When a university licenses technology to a startup, a grant of equity is a likely consideration offered by the licensee. To receive the equity, the university will review and negotiate a Stock Purchase Agreement – a legal agreement made between the corporation (startup) and the university that governs the transfer and sale of the corporation’s stock to the university and often related financial terms, which can impact the university’s potential returns.
Software-based technologies present challenges to the most experienced university technology managers when it comes to licensing. These technologies are often not patentable, released under an open source license, or the software is frequently rewritten – making the original code less valuable. Therefore, faculty frequently don’t disclose software, and companies commonly avoid licensing software IP from the universities.
Academics looking to maximize the impact of their research shouldn’t consider commercialization a Faustian bargain, trading open publication and monetary returns. Open-source software can be a successful strategy towards both impact and income.
Join David Dorsey and John Lee of Osage University Partners as they discuss why open source provides substantial advantages for software startups and why it has become the de facto method for deploying and commercializing software.
Over the past several years, there’s been a proliferation of universities launching internally-driven accelerator programs, with the goal of providing inventors of early stage technologies an opportunity to develop their startup idea within an academic setting. The core concept behind a university accelerator is to offer funding, mentorship, and other resources to startups sometimes too nascent to attract seasoned talent and institutional funding. But such accelerators require large amounts of capital and an experienced team to administer programming, evaluate startups ideas, allocate funding, and provide company-building services amongst other tasks.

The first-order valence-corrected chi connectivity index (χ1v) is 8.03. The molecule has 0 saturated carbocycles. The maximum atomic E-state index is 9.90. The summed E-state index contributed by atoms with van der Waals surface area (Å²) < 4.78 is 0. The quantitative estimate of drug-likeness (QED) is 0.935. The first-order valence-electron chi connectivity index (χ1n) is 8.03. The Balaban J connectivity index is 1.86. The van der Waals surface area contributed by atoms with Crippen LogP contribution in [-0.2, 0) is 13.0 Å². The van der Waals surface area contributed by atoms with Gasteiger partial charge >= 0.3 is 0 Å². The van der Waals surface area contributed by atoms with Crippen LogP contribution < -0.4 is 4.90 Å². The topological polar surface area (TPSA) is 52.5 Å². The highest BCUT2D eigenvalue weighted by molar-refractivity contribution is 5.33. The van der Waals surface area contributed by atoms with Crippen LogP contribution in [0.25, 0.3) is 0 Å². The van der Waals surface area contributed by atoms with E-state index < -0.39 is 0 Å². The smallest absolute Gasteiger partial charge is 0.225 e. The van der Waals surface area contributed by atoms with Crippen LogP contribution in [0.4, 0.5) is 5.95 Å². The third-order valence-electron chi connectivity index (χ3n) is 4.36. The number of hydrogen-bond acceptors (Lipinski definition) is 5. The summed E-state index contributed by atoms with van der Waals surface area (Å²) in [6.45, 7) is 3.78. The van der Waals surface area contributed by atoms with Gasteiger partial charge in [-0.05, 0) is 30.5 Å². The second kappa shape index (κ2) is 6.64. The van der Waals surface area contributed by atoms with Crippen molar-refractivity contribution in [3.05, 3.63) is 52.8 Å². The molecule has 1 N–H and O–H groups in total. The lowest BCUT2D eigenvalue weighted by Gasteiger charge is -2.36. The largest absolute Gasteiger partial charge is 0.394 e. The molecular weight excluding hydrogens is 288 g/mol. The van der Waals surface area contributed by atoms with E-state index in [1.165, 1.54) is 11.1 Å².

Columbia Technology Ventures (CTV) and venture investors Osage University Partners (OUP) invite you to view a seminar on the following topic: “The behind-the-scenes view on how VCs evaluate potential startup CEOS.”
Drawing from 25 years of venture capital experience, Osage University Partners (OUP) managing partner Marc Singer will take you through the CEO search process, how VCs evaluate potential entrepreneur, and some observations about drivers for long-term success as an entrepreneur. The audience will assess mock candidate profiles and learn methods of diligence to choose the right leader for your startup.
In 2014 venture funding in healthcare IT shattered records, surpassing $4.1 billion, followed by an equally impressive performance in 2015 with $4.5 billion invested in the sector. While investment in digital healthcare cooled slightly in 2016 compared to previous record highs, investment in the sector remains significant with $4.3 billion invested in 2016. It’s a diverse, emerging sector with a barrage of startups competing in a broad marketplace to improve healthcare delivery as the nation’s $3 trillion healthcare delivery system gradually transitions from volume-based to value-based care.
This workshop will focus on teaching you how to help investigators focus their technology disclosures, funding pitches, and other presentations on the three key factors crucial to gaining interest and commitment: commercial potential, technical merit and investigator willingness to assist.